Your App's data model is a description of the data that your App uses. Your data model ensures that your data complies with a specific structure, contains only valid values, and only changes in ways that you expect.
A data model consists of several components, including:
A set of declarative schemas that describe your App's data types.
A set of relationships that define logical connections between your schema.
A set of static values that you can use to define global constants, environment values, and secret values.
A set of rule-based query filters that you can use to dynamically limit MongoDB operations to a subset of all data for a given request.
Defining your App's data model is a key part of configuring and using Device Sync. You don't need to define a data model to use other App Services. However, a data model unlocks many powerful features that can save you time and let you focus on building features instead of writing boilerplate code.
For example, once you define a data model, you can:
Automatically generate a GraphQL schema with rich types, queries, and mutations for every document schema. To learn more, see GraphQL API.
Automatically generate syncable Realm object models in your native programming language using an App administration tool. To learn more, see Generate SDK Object Models.
A document schema is a JSON object that defines the structure of a particular type of data that your App uses. Document schemas describe which fields a document has, the type of values those fields contain, and conditions that must be met for a change of value to be valid.
You define schemas at the collection level. This means that you associate each schema with a particular MongoDB collection that holds the documents of that type. Schemas use a superset of the JSON schema standard that includes support for MongoDB's built-in BSON types, which allows you to fully describe your data in MongoDB.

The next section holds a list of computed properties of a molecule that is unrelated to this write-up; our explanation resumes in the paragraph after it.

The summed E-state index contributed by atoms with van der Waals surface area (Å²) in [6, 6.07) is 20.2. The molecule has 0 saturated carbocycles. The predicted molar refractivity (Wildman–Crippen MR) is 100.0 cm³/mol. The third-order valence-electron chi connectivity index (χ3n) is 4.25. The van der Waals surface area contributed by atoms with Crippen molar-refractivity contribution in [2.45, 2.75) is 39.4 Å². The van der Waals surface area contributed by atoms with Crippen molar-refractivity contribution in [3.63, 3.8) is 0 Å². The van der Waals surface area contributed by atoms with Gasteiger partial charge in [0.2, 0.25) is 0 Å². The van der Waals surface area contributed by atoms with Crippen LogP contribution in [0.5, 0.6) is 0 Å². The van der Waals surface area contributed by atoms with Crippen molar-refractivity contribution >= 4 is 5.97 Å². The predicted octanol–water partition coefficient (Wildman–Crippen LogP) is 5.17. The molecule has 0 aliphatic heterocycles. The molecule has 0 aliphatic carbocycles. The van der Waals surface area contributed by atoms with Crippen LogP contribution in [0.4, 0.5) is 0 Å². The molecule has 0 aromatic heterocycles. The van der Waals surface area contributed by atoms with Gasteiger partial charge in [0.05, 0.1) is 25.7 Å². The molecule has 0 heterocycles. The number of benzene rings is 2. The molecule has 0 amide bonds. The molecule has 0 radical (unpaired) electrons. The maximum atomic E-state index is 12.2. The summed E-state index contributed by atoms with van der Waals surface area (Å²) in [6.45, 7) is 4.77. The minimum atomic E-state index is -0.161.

Your App enforces schemas at runtime whenever data is written to MongoDB. This includes inserts, updates, and deletes from an API service, Function, or Device Sync.
To learn more, see Schemas.
A relationship is a connection between two document schemas that lets you logically associate one document with zero or more other documents.
In a relationship, a "source" document stores a reference to related
documents, for example a list of related document
_id values. When
you use Device Sync or the GraphQL API, App Services automatically
resolves the references to the related documents so you can query them
To learn more, see Relationships.
A value is a named constant that you can access by name in various ways throughout your App. For example, you can use a value to define the base URL of an external API service and then reference the value instead of duplicating the base URL across many Function definitions.
You can also define an environment value, which can change depending on your App's environment tag. For example, you might use a different API base URL in your development and production environments.
For sensitive information like API keys, you can define a named Secret value. Secret values are never directly exposed after you define them. Instead, you reference them by name in configuration files and rule expressions.
To learn more, see Values & Secrets.
A query filter constrains read and write operations on a data source to a subset of all of the data it contains. Query filters are standard MongoDB query and projection objects that are automatically concatenated to operations before they're sent to the data source.
Filters are dynamic and can apply different conditions based on which user ran the operations or other execution information. Adding a filter to a collection allows you to contextually limit access and can improve query performance for large data sets.
To learn more, see Filter Incoming Queries.